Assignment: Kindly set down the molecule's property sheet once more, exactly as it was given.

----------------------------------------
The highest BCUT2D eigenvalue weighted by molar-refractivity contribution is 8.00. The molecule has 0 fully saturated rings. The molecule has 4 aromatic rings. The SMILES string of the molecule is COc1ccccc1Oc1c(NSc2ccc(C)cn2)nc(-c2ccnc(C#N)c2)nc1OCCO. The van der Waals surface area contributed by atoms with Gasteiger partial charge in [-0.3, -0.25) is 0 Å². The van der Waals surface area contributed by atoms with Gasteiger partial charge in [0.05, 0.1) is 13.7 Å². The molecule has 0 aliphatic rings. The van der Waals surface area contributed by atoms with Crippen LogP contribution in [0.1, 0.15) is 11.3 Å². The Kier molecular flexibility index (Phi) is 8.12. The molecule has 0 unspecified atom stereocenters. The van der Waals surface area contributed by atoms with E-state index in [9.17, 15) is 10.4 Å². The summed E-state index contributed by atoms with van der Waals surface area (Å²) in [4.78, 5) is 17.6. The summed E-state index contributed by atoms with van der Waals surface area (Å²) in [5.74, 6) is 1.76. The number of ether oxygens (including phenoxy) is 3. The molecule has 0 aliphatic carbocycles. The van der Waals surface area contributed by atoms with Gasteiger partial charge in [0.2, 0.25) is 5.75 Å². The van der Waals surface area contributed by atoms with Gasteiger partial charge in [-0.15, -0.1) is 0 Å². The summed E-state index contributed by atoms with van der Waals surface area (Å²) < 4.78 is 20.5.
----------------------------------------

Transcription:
The highest BCUT2D eigenvalue weighted by molar-refractivity contribution is 8.00. The molecule has 0 fully saturated rings. The molecule has 4 aromatic rings. The SMILES string of the molecule is COc1ccccc1Oc1c(NSc2ccc(C)cn2)nc(-c2ccnc(C#N)c2)nc1OCCO. The van der Waals surface area contributed by atoms with Gasteiger partial charge in [-0.3, -0.25) is 0 Å². The van der Waals surface area contributed by atoms with Gasteiger partial charge in [0.05, 0.1) is 13.7 Å². The molecule has 0 aliphatic rings. The van der Waals surface area contributed by atoms with Crippen LogP contribution in [0.1, 0.15) is 11.3 Å². The Kier molecular flexibility index (Phi) is 8.12. The molecule has 0 unspecified atom stereocenters. The van der Waals surface area contributed by atoms with E-state index in [9.17, 15) is 10.4 Å². The summed E-state index contributed by atoms with van der Waals surface area (Å²) in [4.78, 5) is 17.6. The summed E-state index contributed by atoms with van der Waals surface area (Å²) in [5.74, 6) is 1.76. The number of ether oxygens (including phenoxy) is 3. The molecule has 0 aliphatic carbocycles. The van der Waals surface area contributed by atoms with Gasteiger partial charge in [0.2, 0.25) is 5.75 Å². The van der Waals surface area contributed by atoms with Gasteiger partial charge in [-0.15, -0.1) is 0 Å². The summed E-state index contributed by atoms with van der Waals surface area (Å²) < 4.78 is 20.5.